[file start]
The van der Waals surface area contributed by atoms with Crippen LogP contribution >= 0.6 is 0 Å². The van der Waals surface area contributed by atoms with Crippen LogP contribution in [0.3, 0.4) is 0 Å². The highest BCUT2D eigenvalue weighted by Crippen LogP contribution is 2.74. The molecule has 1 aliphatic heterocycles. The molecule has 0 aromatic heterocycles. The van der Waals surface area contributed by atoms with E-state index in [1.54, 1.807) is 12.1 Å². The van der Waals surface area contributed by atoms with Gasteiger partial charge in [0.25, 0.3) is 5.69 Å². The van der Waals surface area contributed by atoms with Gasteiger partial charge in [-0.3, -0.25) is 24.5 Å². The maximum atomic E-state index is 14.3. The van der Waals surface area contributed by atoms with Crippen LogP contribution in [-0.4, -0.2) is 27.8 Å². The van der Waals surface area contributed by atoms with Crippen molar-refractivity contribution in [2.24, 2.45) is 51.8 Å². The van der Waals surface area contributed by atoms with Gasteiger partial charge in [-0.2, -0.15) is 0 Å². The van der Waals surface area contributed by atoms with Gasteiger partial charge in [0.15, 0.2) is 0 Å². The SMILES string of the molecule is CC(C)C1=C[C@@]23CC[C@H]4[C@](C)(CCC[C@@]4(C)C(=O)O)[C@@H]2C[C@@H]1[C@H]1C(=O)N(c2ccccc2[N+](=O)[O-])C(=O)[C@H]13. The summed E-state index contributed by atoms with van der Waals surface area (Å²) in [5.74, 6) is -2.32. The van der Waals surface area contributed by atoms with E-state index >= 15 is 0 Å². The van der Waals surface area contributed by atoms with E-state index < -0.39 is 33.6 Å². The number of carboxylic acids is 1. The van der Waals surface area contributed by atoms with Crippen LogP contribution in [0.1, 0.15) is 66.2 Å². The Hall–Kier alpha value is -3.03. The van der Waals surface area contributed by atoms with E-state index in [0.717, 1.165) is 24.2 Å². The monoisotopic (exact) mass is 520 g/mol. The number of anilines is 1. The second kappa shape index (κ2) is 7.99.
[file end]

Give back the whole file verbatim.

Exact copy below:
The van der Waals surface area contributed by atoms with Crippen LogP contribution >= 0.6 is 0 Å². The van der Waals surface area contributed by atoms with Crippen LogP contribution in [0.3, 0.4) is 0 Å². The highest BCUT2D eigenvalue weighted by Crippen LogP contribution is 2.74. The molecule has 1 aliphatic heterocycles. The molecule has 0 aromatic heterocycles. The van der Waals surface area contributed by atoms with E-state index in [1.54, 1.807) is 12.1 Å². The van der Waals surface area contributed by atoms with Gasteiger partial charge in [0.25, 0.3) is 5.69 Å². The van der Waals surface area contributed by atoms with Gasteiger partial charge in [-0.3, -0.25) is 24.5 Å². The maximum atomic E-state index is 14.3. The van der Waals surface area contributed by atoms with Crippen LogP contribution in [-0.4, -0.2) is 27.8 Å². The van der Waals surface area contributed by atoms with Crippen molar-refractivity contribution in [2.24, 2.45) is 51.8 Å². The van der Waals surface area contributed by atoms with Gasteiger partial charge in [-0.2, -0.15) is 0 Å². The van der Waals surface area contributed by atoms with Gasteiger partial charge in [0.15, 0.2) is 0 Å². The SMILES string of the molecule is CC(C)C1=C[C@@]23CC[C@H]4[C@](C)(CCC[C@@]4(C)C(=O)O)[C@@H]2C[C@@H]1[C@H]1C(=O)N(c2ccccc2[N+](=O)[O-])C(=O)[C@H]13. The summed E-state index contributed by atoms with van der Waals surface area (Å²) in [5.74, 6) is -2.32. The van der Waals surface area contributed by atoms with E-state index >= 15 is 0 Å². The van der Waals surface area contributed by atoms with E-state index < -0.39 is 33.6 Å². The number of carboxylic acids is 1. The van der Waals surface area contributed by atoms with Crippen LogP contribution in [0.1, 0.15) is 66.2 Å². The Hall–Kier alpha value is -3.03. The van der Waals surface area contributed by atoms with E-state index in [0.717, 1.165) is 24.2 Å². The monoisotopic (exact) mass is 520 g/mol. The number of anilines is 1. The second kappa shape index (κ2) is 7.99.